Advocacy

I am a teenager, how do I advocate for myself?

When your child is diagnosed with a mental health disorder, there are many predictable emotional reactions; shock, denial, anger, guilt and grief are all normal stages among family members. Make advocacy the next stage in your journey.

What is Advocacy? Advocacy is many things. It is making sure your child is receiving the best care possible. It is being the voice of your child when they can't speak for themselves. It is supporting a cause. It is fighting for what you believe is right.

You can make a difference in your child's care - become an advocate! Here are a few ways to get started:

  • Educate Yourself

    Do your research and find out as much as possible on your child's illness, treatment options, medication, recovery, public policy and more. Most importantly, reach out to other parents who have been there before.

  • Take Charge and Speak Up

    Take charge in your child's care and speak up! You are the expert in your child's life. Ask questions. Make decisions. Challenge your provider. Express your needs. Voice your concerns. If you aren't feeling listened to, validated or understood, or your values and beliefs aren't being acknowledged or supported, look for a different provider.

  • Take Action and Fight for Others

    Once you are comfortable being an active advocate for your own child, you may be ready to help others. Below is a list of organizations that will get you on the right track and provide the opportunity to fight for the rights of every child living with mental illness.

Advocacy Organizations and Training Programs

Arc Midstate (Advocacy, Resources, and Connections for People with Developmental Disabilities)

www.arcmidstate.org

Arc is a leader in influencing the development and implementation of public policies that affect the lives of people with developmental disabilities and their families.

NAMI Minnesota

www.namihelps.org/advocacy.html

Advocacy efforts are a major part of NAMI Minnesota's mission to support persons with mental illness and their families and to work to enact positive changes in the mental health system.

Parent Advocacy Coalition for Education (PACER)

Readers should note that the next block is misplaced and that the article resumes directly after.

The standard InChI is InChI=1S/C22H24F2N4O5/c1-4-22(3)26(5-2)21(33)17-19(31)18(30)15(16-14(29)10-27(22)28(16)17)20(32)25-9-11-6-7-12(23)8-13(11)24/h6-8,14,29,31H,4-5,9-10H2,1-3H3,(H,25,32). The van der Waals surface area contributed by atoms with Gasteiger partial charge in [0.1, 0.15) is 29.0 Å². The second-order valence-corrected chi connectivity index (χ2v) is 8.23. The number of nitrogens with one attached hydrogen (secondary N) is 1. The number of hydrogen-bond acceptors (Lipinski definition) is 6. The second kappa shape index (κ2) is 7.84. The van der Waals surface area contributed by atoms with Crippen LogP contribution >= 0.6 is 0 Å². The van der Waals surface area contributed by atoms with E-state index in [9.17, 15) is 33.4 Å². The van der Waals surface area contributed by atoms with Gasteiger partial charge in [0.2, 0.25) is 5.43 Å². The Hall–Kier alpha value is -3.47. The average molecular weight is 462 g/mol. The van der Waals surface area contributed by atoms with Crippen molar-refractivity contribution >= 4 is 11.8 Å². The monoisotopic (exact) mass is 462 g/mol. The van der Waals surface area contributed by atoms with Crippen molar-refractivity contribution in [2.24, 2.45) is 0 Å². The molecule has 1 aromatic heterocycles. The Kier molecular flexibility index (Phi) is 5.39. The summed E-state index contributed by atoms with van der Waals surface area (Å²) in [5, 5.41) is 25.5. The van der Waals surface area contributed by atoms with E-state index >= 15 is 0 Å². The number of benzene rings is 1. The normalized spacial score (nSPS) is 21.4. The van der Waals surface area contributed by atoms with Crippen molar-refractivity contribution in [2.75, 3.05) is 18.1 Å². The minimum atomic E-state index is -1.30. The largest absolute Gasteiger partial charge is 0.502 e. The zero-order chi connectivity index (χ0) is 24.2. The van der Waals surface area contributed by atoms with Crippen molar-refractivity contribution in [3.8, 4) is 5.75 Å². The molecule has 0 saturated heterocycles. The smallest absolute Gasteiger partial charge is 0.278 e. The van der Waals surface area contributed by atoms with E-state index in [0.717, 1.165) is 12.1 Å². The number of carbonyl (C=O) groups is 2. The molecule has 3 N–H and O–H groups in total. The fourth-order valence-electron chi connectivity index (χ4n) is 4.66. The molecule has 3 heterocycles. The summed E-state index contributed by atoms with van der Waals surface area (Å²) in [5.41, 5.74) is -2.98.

www.pacer.org

PACER expands opportunities and enhances the quality of life of children and young adults with disabilities and their families, based on the concept of parents helping parents.

Partners In Policymaking

http://www.partnersinpolicymaking.com

Partners in Policymaking® is a leadership training program designed for adults with disabilities and for parents of young children with developmental disabilities. The program teaches leadership skills, and the process of developing positive partnerships with elected officials and other individuals who make the policy decisions about services that you and your family use.

Mental Health America

www.mentalhealthamerica.net/go/action

Mental Health America's Advocacy Network is a powerful voice for change that is made up of thousands of individuals nationwide who take an active role in protecting America's mental health through legislative advocacy.

Minnesota Association for Children's Mental Health (MACMH)

www.macmh.org

MACMH promotes positive mental health for families, from the youngest infant through adolescence. They help families navigate complex systems, connect with peers and become trained leaders. They help youth find their voice and advocate for their rights.

Office of the Ombudsman for Mental Health and Developmental Disabilities

www.ombudmhdd.state.mn.us

An Ombudsman is an official who is designated to assist you to overcome the delay, injustice or impersonal delivery of services. The Office of Ombudsman for Mental Health and Developmental Disabilities is charged under Minnesota Statutes 245.91 - 245.97 with promoting the highest attainable standards of treatment, competency, efficiency and justice for persons receiving services for mental illness, developmental disabilities, chemical dependency and emotional disturbance in children.